Lakshmanan S, Malik A. Acute pancreatitis in mild COVID-19 infection. Cureus. 2020;12(8):e9886.
Kurihara Y, Maruhashi T, Wada T, Osada M, Oi M, Yamaoka K, Asari Y. Pancreatitis in a patient with severe coronavirus disease pneumonia treated with veno-venous extracorporeal membrane oxygenation. Intern Med. 2020;59(22):2903–6.
Alves AM, Yvamoto EY, Marzinotto MAN, Teixeira ACS, Carrilho FJ. SARS-CoV-2 leading to acute pancreatitis: an unusual presentation. Braz J Infect Dis. 2020;24(6):561–4.
Wang K, Luo J, Tan F, Liu J, Ni Z, Liu D, Tian P, Li W. Acute pancreatitis as the initial manifestation in 2 cases of COVID-19 in Wuhan, China. Open Forum Infect Dis. 2020;7(9):ofaa324.
Patnaik RNK, Gogia A, Kakar A. Acute pancreatic injury induced by COVID-19. IDCases. 2020;22:e00959.
Kumaran NK, Karmakar BK, Taylor OM. Coronavirus disease-19 (COVID-19) associated with acute necrotising pancreatitis (ANP). BMJ Case Rep. 2020;13(9):e237903.
Gonzalo-Voltas A, Uxia Fernández-Pérez-Torres C, Baena-Díez JM. Acute pancreatitis in a patient with COVID-19 infection. Med Clin (Engl Ed). 2020;155(4):183–4.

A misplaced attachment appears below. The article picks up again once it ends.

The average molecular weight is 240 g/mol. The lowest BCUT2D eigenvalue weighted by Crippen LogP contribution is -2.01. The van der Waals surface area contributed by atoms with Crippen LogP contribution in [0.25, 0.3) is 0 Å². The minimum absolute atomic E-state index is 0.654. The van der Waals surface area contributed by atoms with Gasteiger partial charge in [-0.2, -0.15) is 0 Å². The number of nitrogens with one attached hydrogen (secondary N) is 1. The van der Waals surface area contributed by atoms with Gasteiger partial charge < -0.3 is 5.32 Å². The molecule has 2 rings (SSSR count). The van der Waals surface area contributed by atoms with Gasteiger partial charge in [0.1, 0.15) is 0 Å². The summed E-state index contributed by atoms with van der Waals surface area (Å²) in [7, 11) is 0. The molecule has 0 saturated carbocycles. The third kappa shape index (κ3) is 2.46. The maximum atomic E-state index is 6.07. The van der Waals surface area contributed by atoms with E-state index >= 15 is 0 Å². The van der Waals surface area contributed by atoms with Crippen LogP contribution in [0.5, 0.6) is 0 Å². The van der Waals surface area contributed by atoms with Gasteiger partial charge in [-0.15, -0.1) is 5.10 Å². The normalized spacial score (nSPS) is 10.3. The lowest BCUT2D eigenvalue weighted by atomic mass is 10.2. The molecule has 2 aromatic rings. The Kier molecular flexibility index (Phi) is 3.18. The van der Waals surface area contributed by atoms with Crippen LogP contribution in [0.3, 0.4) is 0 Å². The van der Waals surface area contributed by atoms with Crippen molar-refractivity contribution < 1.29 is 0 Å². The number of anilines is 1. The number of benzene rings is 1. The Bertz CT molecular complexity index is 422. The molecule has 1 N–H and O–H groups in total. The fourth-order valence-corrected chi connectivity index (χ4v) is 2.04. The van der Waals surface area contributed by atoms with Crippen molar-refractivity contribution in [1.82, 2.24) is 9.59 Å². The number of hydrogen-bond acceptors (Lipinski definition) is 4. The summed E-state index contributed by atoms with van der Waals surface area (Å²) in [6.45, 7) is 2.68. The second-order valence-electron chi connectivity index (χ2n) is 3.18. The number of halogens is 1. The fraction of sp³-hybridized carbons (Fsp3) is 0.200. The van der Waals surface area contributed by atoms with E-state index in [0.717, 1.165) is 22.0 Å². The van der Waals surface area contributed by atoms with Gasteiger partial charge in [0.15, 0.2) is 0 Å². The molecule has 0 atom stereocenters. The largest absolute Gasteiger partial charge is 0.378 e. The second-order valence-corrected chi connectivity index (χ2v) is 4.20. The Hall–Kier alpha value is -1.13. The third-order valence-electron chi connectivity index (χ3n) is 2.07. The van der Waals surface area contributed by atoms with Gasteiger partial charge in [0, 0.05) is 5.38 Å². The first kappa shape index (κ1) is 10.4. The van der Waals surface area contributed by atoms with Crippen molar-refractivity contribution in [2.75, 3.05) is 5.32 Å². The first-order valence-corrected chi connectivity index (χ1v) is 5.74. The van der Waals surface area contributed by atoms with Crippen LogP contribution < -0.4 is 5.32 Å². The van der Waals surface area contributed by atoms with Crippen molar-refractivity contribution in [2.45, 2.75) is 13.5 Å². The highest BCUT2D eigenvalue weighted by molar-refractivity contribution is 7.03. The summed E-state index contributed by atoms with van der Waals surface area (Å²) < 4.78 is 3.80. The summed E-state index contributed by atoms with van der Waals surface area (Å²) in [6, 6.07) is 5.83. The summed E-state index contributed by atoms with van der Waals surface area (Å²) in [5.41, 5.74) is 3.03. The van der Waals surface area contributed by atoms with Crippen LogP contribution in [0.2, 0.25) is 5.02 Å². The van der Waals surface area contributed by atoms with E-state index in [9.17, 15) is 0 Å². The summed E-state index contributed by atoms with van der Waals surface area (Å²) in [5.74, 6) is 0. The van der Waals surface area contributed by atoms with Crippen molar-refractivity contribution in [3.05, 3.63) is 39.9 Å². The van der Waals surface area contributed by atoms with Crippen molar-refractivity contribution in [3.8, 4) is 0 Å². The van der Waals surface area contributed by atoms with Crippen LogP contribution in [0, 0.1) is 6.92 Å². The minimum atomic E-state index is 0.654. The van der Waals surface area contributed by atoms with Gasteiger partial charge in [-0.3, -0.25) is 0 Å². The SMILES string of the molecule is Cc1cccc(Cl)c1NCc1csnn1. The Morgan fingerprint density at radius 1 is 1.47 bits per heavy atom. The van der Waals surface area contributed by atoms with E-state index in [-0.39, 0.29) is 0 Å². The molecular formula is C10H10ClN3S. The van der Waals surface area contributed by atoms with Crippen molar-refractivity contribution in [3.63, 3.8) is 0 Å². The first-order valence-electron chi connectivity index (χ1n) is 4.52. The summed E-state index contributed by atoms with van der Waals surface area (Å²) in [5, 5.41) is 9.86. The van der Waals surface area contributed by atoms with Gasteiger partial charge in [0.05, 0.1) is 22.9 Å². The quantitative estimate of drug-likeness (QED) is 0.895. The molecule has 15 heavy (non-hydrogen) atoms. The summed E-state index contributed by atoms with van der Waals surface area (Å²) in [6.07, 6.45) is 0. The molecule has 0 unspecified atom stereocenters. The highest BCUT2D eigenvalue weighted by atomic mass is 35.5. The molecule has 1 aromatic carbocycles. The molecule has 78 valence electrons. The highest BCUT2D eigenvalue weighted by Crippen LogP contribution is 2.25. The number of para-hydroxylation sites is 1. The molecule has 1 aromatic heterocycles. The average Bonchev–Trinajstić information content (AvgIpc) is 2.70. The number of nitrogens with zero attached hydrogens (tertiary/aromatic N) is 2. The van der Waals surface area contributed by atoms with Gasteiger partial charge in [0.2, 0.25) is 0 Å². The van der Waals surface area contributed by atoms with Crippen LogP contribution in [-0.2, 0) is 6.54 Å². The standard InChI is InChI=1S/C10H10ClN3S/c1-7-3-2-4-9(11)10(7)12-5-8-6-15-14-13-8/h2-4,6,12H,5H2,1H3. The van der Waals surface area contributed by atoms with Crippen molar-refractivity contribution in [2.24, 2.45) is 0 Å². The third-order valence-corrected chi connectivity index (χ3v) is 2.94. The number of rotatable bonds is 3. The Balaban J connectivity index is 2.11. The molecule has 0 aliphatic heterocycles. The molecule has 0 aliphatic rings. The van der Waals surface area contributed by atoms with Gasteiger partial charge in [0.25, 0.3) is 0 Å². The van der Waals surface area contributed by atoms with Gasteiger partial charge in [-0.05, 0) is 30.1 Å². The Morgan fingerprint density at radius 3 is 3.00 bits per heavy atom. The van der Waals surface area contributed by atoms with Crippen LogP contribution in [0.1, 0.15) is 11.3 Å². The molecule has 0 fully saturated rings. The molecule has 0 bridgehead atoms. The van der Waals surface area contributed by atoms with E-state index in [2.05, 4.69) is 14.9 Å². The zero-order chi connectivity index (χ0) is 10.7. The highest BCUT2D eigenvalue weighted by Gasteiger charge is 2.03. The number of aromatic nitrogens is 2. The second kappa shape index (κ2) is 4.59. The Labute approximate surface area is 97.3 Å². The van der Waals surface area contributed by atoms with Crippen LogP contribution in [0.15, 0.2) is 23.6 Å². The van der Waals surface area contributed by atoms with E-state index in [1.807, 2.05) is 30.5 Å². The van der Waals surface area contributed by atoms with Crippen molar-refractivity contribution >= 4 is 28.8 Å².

Cheung S, Delgado Fuentes A, Fetterman AD. Recurrent acute pancreatitis in a patient with COVID-19 infection. Am J Case Rep. 2020;21:e927076.
Kataria S, Sharif A, Ur Rehman A, Ahmed Z, Hanan A. COVID-19 induced acute pancreatitis: a case report and literature review. Cureus. 2020;12(7):e9169.
Brikman S, Denysova V, Menzal H, Dori G. Acute pancreatitis in a 61-year-old man with COVID-19. CMAJ Can Med Assoc J. 2020;192(30):E858-e859.
Mazrouei SSA, Saeed GA, Al Helali AA. COVID-19-associated acute pancreatitis: a rare cause of acute abdomen. Radiol Case Rep. 2020;15(9):1601–3.
Bokhari S, Mahmood F. Case report: novel coronavirus-a potential cause of acute pancreatitis? Am J Trop Med Hyg. 2020;103(3):1154–5.
Alloway BC, Yaeger SK, Mazzaccaro RJ, Villalobos T, Hardy SG. Suspected case of COVID-19-associated pancreatitis in a child. Radiol Case Rep. 2020;15(8):1309–12.
Rabice SR, Altshuler PC, Bovet C, Sullivan C, Gagnon AJ. COVID-19 infection presenting as pancreatitis in a pregnant woman: a case report. Case Rep Womens Health. 2020;27:e00228.
Pinte L, Baicus C. Pancreatic involvement in SARS-CoV-2: case report and living review. J Gastrointestin Liver Dis. 2020;29(2):275–6.